Building control surveyors ensure that new building construction and alterations to existing buildings conform to building regulations. Plans are submitted to building control surveyors for approval and granting of planning permission, or are rejected if they fail to meet the required standards. A report explaining the decision will need to be provided by the surveyor.
Once the plans are approved, the building control surveyor will:
Building control surveyors working for local authorities also approve demolitions and carry out surveys of potentially dangerous buildings that may have been damaged by fire or adverse weather conditions. Other responsibilities may include administering entertainment licences, safety at sports grounds and other open air events, and cinema and theatre inspections.
Hours can vary but are normally usual office hours. Some building control surveyors will be on 24-hour call-out in case the emergency services need their expertise to inspect a dangerous building. Flexi-time and job-sharing may be available.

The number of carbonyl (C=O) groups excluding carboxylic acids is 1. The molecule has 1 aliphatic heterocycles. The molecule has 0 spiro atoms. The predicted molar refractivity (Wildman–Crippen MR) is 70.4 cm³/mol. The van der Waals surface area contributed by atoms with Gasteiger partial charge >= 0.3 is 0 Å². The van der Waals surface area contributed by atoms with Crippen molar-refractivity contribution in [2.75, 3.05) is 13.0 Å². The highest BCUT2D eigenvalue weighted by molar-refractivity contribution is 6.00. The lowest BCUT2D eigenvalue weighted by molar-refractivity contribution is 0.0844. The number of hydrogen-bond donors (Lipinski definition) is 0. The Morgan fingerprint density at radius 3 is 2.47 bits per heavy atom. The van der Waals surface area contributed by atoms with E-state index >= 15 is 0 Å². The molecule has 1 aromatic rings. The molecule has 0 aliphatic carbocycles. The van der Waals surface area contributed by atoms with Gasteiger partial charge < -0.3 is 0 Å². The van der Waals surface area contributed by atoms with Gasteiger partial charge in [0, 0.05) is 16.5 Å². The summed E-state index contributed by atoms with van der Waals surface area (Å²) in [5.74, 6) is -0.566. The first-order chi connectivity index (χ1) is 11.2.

Time is spent between an office and site visits, which take place in all sorts of weather and will involve wearing safety equipment such as waterproofs and a hard hat. There is often the need to climb scaffolding and ladders to inspect roofs.
To be a building control surveyor you should:
Local authorities are the major employers of building control surveyors but there are also opportunities in the private sector, within government-appointed inspection bodies. There are possibilities for self-employment, consultancy work and to specialise in areas such as the fire retardancy of buildings and sports stadia.
Promotion in local authorities is linked to qualifications and experience, and there are opportunities to move into technical or planning roles in other sections.